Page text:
A short book, but a punchy book, written over 35 years ago by Australian Niall Brennan, is a fantastic read for anyone interested in not only the history of war, but just war theory, how far we obey the government of the day and militaristic economics. Unfortunately, it’s pretty difficult to get hold of, but if you know a young man who struggled with what to do if called up during the Vietnam War, he might have it.
Although it’s written from a Catholic perspective, it doesn’t have much churchy jargon – Niall Brennan is very readable, and has written many local histories, as well as a biography of John Wren, the gambler immortalised in Frank Hardy’s Power Without Glory. He also wrote a biography of Archbishop Mannix, the Melbourne churchman who campaigned against conscription.
Brennan’s book concerns the history of thought in the church about violence and its legitimate (or not) use, and prime concern given that the church’s founder died violently and without resistance. He then asks whether a Christian can obey an order to kill, or join the defence forces where they will be expected to kill, even indirectly.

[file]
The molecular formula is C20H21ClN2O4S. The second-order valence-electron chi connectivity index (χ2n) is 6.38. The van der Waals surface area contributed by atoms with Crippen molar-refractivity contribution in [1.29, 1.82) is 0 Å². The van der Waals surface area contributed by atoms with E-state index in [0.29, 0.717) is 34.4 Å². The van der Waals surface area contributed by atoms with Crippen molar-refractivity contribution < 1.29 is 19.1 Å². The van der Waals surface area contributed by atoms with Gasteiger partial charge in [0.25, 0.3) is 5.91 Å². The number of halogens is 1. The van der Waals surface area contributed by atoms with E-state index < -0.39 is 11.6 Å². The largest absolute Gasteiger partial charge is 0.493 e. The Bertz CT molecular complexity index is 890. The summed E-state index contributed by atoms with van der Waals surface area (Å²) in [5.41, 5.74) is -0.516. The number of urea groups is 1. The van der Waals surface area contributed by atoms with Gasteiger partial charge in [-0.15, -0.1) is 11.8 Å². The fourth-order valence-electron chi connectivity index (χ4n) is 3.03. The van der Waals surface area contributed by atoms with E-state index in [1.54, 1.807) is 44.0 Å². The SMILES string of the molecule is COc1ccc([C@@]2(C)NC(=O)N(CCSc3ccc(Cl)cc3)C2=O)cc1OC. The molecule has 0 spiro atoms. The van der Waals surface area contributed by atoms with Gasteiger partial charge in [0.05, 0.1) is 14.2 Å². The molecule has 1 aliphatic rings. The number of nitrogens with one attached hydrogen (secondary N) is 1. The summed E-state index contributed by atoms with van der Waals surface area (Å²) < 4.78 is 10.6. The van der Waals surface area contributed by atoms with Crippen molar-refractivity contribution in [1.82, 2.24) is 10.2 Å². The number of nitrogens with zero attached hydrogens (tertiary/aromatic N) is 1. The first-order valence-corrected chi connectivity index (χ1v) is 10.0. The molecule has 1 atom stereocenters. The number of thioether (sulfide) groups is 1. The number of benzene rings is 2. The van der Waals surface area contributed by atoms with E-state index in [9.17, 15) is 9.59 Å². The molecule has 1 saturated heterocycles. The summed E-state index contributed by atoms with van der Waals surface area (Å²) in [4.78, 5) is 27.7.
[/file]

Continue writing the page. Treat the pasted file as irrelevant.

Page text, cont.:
Brennan, though writing 35 years ago, speaks remarkably well into the “war on terror”. My favourite quote, which neatly denies the nice division between the ‘axis of evil’ and the ‘coalition of the willing’:
War between civilised people is inconceivable…it should be difficult for the backward nation to provoke the civilised nation into warfare. If warfare is instigated by the more primitive nation, something is clearly wrong with the less primitive. (p. 72)